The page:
Nenad Popović
3 / 250
2016–
Movement of Socialists
Покрет социјалиста
Pokret socijalista
PS Left-wing nationalism
Euroscepticism
Aleksandar Vulin
3 / 250
2012–
Serbian Renewal Movement
Српски покрет обнове
Srpski pokret obnove
SPO Liberalism
Atlanticism
Vuk Drašković
3 / 250
2014–
Strength of Serbia Movement
Покрет снага Србије
Pokret snaga Srbije
PSS Social conservatism
Economic liberalism
Bogoljub Karić
3 / 250
2012–
People's Peasant Party
Народна сељачка странка
Narodna seljačka stranka
NSS Populism
National conservatism
Marijan Rističević
1 / 250
2012–
United Peasant Party
Уједињена сељачка странка
Ujedinjena seljačka stranka
USS Agrarianism
Populism
Milija Miletić
1 / 250
2020–

Former membersEdit

Party Abbr. Main ideology Leader Member between
Independent Democratic Party of Serbia
Самостална Демократска странка Србије
Samostalna Demokratska stranka Srbije
SDSS National conservatism
Populism
Andreja Mladenović 2016–2018
New Serbia
Нова Србија
Nova Srbija
NS National conservatism
Right-wing populism
Velimir Ilić 2012–2017
Christian Democratic Party of Serbia
Демохришћанска Странка Србије
Demohrišćanska Stranka Srbije
DHSS Christian democracy
Social conservatism
Olgica Batić 2014–2016
Bosniak People's Party
Бошњачка народна странка
Bošnjačka narodna stranka
BNS Bosniak minority politics
Social conservatism
Mujo Muković 2012–2016
Democratic Party of Macedonians
Демократска партија Македонаца
Демократска партија на Македонци
DSM Macedonian minority politics
Social democracy
Nenad Krsteski 2012–2014
Roma Party
Ромска партија
Romani partija
RP Romani minority politics
Social democracy
Srđan Šajn 2012–2014

Electoral performanceEdit

Parliamentary electionsEdit

National Assembly of Serbia
Year Leader Coalition name Popular vote % of popular vote # of seats Seat change Government
2012 Tomislav Nikolić Let's Get Serbia Moving 940,659 24.05%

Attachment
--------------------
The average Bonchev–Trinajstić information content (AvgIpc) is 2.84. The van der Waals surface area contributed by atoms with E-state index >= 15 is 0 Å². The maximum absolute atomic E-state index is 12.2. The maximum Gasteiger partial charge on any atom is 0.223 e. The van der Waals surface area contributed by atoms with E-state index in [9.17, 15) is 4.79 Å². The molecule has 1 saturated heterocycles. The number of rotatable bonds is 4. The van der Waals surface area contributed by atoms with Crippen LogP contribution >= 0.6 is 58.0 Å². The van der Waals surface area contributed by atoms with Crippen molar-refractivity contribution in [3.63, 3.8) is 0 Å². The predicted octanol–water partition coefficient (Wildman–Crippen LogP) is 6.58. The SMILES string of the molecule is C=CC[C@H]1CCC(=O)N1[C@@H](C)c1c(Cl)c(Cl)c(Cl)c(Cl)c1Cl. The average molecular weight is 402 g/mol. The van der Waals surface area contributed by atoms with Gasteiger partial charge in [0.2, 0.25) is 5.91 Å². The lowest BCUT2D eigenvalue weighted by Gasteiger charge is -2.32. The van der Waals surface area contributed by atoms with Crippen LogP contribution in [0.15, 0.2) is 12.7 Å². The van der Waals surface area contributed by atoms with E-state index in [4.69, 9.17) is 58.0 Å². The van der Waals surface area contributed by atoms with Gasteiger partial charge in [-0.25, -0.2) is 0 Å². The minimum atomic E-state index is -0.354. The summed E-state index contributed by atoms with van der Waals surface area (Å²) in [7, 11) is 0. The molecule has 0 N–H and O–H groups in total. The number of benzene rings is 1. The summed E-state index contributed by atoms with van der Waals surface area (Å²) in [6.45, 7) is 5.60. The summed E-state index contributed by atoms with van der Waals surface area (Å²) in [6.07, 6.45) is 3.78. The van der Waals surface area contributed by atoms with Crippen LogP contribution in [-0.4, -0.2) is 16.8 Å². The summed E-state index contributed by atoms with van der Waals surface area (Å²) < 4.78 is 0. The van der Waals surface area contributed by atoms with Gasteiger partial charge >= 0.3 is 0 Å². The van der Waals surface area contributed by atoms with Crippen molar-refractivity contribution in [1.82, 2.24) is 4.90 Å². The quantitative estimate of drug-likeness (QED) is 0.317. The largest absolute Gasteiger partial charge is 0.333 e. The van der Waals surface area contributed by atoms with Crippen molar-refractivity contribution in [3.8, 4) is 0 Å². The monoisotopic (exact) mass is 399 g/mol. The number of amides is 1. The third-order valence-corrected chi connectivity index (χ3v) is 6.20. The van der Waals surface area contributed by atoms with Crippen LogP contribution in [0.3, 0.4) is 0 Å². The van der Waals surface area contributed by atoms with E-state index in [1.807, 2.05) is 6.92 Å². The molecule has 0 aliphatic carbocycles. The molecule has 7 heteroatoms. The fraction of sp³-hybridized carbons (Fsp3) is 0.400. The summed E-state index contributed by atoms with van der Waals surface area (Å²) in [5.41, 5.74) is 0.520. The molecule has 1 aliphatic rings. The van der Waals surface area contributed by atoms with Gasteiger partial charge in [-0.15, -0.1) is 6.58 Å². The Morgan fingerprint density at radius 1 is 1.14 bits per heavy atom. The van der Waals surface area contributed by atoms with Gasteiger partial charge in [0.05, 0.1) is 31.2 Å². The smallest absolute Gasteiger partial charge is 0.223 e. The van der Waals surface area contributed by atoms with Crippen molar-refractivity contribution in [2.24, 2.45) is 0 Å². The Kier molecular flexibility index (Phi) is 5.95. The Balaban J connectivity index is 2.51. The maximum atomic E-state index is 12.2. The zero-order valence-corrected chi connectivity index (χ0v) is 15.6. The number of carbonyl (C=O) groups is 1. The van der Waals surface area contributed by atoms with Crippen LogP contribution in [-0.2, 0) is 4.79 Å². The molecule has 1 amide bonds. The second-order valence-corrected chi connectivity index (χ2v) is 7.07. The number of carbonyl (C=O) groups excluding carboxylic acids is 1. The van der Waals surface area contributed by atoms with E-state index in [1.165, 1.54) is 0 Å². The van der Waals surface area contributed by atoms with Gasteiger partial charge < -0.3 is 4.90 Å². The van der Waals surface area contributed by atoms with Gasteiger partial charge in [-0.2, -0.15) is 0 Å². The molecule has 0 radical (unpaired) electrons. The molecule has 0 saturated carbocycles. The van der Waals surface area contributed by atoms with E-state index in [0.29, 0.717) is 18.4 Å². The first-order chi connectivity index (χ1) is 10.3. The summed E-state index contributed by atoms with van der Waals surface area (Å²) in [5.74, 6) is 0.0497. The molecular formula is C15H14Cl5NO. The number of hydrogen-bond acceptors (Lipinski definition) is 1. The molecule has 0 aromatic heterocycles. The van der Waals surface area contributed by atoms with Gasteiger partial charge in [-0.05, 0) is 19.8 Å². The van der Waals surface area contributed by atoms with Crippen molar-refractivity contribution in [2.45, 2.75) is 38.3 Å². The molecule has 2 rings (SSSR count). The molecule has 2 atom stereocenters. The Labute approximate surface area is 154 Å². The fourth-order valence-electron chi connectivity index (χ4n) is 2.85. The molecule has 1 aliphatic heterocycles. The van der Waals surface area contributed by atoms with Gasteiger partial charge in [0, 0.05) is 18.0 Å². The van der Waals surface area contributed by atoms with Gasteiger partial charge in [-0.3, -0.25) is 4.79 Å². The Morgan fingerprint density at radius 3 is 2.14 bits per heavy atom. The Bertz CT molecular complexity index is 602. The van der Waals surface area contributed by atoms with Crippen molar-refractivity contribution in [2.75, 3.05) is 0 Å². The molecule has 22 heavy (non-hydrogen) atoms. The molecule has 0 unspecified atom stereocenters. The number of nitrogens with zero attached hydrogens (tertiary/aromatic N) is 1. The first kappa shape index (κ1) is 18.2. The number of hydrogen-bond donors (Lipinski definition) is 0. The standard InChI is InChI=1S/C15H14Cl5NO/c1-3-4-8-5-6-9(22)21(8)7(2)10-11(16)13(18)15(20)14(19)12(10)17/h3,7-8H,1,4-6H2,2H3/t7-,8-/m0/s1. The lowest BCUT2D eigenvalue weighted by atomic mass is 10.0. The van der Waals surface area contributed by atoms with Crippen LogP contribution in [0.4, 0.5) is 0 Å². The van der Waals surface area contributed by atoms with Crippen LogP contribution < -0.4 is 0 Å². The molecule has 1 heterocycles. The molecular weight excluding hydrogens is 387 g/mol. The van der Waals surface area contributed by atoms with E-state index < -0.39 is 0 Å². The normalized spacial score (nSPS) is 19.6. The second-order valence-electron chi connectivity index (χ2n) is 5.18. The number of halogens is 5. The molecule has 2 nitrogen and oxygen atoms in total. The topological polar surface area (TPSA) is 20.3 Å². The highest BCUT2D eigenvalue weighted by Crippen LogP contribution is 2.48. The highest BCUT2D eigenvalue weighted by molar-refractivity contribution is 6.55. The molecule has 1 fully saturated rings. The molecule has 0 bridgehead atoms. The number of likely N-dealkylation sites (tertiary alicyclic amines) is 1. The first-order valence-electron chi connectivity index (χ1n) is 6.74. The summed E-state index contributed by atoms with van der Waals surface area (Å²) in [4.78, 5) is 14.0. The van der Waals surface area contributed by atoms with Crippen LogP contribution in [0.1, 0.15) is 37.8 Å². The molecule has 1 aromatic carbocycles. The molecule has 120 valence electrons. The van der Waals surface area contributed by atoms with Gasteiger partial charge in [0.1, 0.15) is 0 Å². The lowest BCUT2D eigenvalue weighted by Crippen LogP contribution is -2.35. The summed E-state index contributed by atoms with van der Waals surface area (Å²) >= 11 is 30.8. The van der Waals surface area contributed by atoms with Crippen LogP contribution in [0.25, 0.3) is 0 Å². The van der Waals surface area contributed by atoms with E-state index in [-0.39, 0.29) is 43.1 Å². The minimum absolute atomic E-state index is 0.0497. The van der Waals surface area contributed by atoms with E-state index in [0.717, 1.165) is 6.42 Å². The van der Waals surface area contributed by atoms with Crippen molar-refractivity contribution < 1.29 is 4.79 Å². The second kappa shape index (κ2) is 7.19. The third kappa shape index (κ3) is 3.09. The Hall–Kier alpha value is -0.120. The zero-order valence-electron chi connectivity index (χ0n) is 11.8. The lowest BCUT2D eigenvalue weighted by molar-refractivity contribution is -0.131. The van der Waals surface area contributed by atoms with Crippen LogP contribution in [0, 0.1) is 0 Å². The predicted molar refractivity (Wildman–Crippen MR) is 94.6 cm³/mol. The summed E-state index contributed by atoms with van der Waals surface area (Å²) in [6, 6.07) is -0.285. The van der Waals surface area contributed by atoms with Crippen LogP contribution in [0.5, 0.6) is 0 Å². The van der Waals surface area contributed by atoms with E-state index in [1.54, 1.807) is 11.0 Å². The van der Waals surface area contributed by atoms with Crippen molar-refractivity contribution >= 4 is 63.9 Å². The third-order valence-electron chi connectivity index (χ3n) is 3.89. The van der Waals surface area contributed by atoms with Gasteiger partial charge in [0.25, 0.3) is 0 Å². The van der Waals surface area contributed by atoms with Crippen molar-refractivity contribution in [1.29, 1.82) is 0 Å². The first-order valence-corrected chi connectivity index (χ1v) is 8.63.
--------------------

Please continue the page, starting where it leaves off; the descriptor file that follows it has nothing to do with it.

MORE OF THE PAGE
73 / 250
  73 Coalition
2014 Aleksandar Vučić Future to Believe In 1,736,920 48.35%
158 / 250
  85 Coalition
2016 Serbia is Winning 1,823,147 48.25%
131 / 250
  27 Coalition
2020 For Our Children 1,953,998 60.65%
188 / 250
  57 Coalition

Presidential electionsEdit

President of Serbia
Year Candidate Party # 1st round popular vote % of popular vote # 2nd round popular vote % of popular vote
2012 Tomislav Nikolić SNS 2nd 979,216 25.05% 1st 1,552,063 49.54%
2017 Aleksandar Vučić SNS 1st 2,012,788 56.01% N/A

ReferencesEdit

  1. ^ "Serbians choose new parliament, president, local govts", B92, 6 May 2012
  2. ^ Eizbori, 7 May 2012, archived from the original on 10 May 2012
  3. ^ "Vučić: Bićemo uvek uz narod". Večernje novosti (in Serbian). 3 February 2014. Retrieved 18 March 2014.
  4. ^ "SNS prva predala listu RIK-u: Ne interesuje nas matematika već ljudi". Archived from the original on 22 February 2014. Retrieved 5 February 2014.
  5. ^ "SNS i APPS zajedno na predstojećim izborima". Archived from the original on 30 January 2014.
  6. ^ Pensioner party leaves coalition with Socialists B92, 19 February 2016
  7. ^ SNS IDE NA IZBORE SA SDPS Blic, 25 January 2016
  8. ^ "Objavljen sastav nove Vlade, osam novih imena". N1. 8 August 2016.
  9. ^ "New Serbian government gets parliament approval". Reuters. 11 August 2016.